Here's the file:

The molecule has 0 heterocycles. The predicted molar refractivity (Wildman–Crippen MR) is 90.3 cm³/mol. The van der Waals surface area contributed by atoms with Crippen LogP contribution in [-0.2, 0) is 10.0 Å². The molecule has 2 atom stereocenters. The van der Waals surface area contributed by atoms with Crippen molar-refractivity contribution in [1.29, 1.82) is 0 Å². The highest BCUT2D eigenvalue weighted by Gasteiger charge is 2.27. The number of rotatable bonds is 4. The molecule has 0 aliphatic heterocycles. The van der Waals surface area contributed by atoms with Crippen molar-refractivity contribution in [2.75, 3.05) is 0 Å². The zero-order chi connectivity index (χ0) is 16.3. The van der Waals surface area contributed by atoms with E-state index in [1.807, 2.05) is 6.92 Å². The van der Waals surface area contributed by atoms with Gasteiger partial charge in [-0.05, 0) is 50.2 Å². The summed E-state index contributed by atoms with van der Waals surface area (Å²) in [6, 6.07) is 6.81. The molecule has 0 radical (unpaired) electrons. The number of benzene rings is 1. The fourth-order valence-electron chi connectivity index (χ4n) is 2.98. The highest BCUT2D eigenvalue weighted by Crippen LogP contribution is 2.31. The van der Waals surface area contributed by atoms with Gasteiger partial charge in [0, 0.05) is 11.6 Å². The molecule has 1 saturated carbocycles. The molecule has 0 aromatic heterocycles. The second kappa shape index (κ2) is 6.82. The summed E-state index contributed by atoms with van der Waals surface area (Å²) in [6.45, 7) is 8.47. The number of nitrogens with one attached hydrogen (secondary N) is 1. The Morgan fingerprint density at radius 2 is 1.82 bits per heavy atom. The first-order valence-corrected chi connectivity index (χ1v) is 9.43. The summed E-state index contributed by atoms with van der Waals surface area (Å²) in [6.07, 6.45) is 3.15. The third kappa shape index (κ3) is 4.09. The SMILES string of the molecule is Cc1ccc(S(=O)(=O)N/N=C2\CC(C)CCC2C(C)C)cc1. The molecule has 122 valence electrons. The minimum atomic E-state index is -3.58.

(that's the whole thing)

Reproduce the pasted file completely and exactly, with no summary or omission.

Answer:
The molecule has 0 heterocycles. The predicted molar refractivity (Wildman–Crippen MR) is 90.3 cm³/mol. The van der Waals surface area contributed by atoms with Crippen LogP contribution in [-0.2, 0) is 10.0 Å². The molecule has 2 atom stereocenters. The van der Waals surface area contributed by atoms with Crippen molar-refractivity contribution in [1.29, 1.82) is 0 Å². The highest BCUT2D eigenvalue weighted by Gasteiger charge is 2.27. The number of rotatable bonds is 4. The molecule has 0 aliphatic heterocycles. The van der Waals surface area contributed by atoms with Crippen molar-refractivity contribution in [2.75, 3.05) is 0 Å². The zero-order chi connectivity index (χ0) is 16.3. The van der Waals surface area contributed by atoms with E-state index in [1.807, 2.05) is 6.92 Å². The van der Waals surface area contributed by atoms with Gasteiger partial charge in [-0.05, 0) is 50.2 Å². The summed E-state index contributed by atoms with van der Waals surface area (Å²) in [6, 6.07) is 6.81. The molecule has 0 radical (unpaired) electrons. The number of benzene rings is 1. The fourth-order valence-electron chi connectivity index (χ4n) is 2.98. The highest BCUT2D eigenvalue weighted by Crippen LogP contribution is 2.31. The van der Waals surface area contributed by atoms with Gasteiger partial charge in [0, 0.05) is 11.6 Å². The molecule has 1 saturated carbocycles. The molecule has 0 aromatic heterocycles. The second kappa shape index (κ2) is 6.82. The summed E-state index contributed by atoms with van der Waals surface area (Å²) in [6.45, 7) is 8.47. The number of nitrogens with one attached hydrogen (secondary N) is 1. The Morgan fingerprint density at radius 2 is 1.82 bits per heavy atom. The first-order valence-corrected chi connectivity index (χ1v) is 9.43. The summed E-state index contributed by atoms with van der Waals surface area (Å²) in [6.07, 6.45) is 3.15. The third kappa shape index (κ3) is 4.09. The SMILES string of the molecule is Cc1ccc(S(=O)(=O)N/N=C2\CC(C)CCC2C(C)C)cc1. The molecule has 122 valence electrons. The minimum atomic E-state index is -3.58.